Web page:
The binary files encode data as arrays of structures, such that at each node of a spectral element, the coordinates x, y, z of a single vertex are followed by an optional set of floating point values representing the solution fields (velocity components (Vx, Vy, Vz), pressure, temperature, and other scalars). Thus, to obtain a complete array of a given field, strided memory access is obligatory. The binary files contain a packed list of all fields for all vertices, and to attach these fields to a geometric model, we construct a polygonal set of quadrilaterals in 2D, or a set of hexahedra in 3D.

Fig. 1 Discretization of a 3D domain into conforming hexahedral spectral elements is shown on the left image. A 2D spectral element discretized into quads is shown on the right.

## Resource consumption

For a given mesh of *Nelts* spectral elements of order N, a mesh of *Nelts**(N-1)^{^2} 2D cells or *Nelts**(N-1)^{^3} 3D cells is created. Reading a basic set of one scalar field, one vector field, and the mesh would result in the memory footprint summarized in the following table, assuming that dependent variables are stored as float32, and connectivity lists of the unstructured mesh use 64-bit integer indices. In VTK, unstructured grids are made of arbitrary combinations of any possible cell type. Thus, two lists of integers are required: a list of cell types (VTK_QUAD, or VT_HEXAHEDRON) as *int32 *numbers, and a list of connectivity indices ( five indices per cell in 2D, or nine indices per cell in 3D), as *int64* numbers.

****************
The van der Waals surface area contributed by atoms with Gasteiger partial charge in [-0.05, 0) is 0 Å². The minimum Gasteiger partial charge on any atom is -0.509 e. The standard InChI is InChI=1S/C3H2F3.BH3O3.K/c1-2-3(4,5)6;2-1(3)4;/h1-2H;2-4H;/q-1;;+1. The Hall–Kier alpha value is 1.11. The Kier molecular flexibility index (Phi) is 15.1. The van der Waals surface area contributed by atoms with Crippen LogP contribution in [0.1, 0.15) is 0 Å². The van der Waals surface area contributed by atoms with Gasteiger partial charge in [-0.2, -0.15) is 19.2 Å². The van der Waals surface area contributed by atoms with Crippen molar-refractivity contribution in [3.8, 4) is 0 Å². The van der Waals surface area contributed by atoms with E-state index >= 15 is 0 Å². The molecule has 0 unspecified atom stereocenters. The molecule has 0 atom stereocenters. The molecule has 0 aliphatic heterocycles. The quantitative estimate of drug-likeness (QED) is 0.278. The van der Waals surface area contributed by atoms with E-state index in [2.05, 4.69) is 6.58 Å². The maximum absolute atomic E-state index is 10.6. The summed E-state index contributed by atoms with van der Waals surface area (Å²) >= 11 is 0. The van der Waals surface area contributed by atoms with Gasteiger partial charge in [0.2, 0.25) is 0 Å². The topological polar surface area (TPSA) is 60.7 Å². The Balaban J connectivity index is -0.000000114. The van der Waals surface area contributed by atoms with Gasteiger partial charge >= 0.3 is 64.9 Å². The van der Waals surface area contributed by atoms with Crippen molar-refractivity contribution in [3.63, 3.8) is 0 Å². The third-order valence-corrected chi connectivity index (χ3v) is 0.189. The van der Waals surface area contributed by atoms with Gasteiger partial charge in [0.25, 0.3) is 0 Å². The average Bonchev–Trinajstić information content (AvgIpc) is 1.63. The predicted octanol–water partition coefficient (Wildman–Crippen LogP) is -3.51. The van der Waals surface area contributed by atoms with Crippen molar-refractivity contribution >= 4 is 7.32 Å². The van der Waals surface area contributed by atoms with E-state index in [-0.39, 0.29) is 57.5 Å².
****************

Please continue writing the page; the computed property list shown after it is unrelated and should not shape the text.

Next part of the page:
Nelts spectral elements of order N | 2D case | 3D case |

Vertex coordinates | Nelts*N^{^2 }* 3 * 4 bytes | Nelts*N^{^3 }* 3 * 4 bytes |

mesh connectivity | Nelts*(N-1)^{^2 }* (4 + 5*8) bytes | Nelts*(N-1)^{^3 }* (4 + 9*8) bytes |

Scalar field | Nelts*N^{^2 }* 4 bytes | Nelts*N^{^3} * 4 bytes |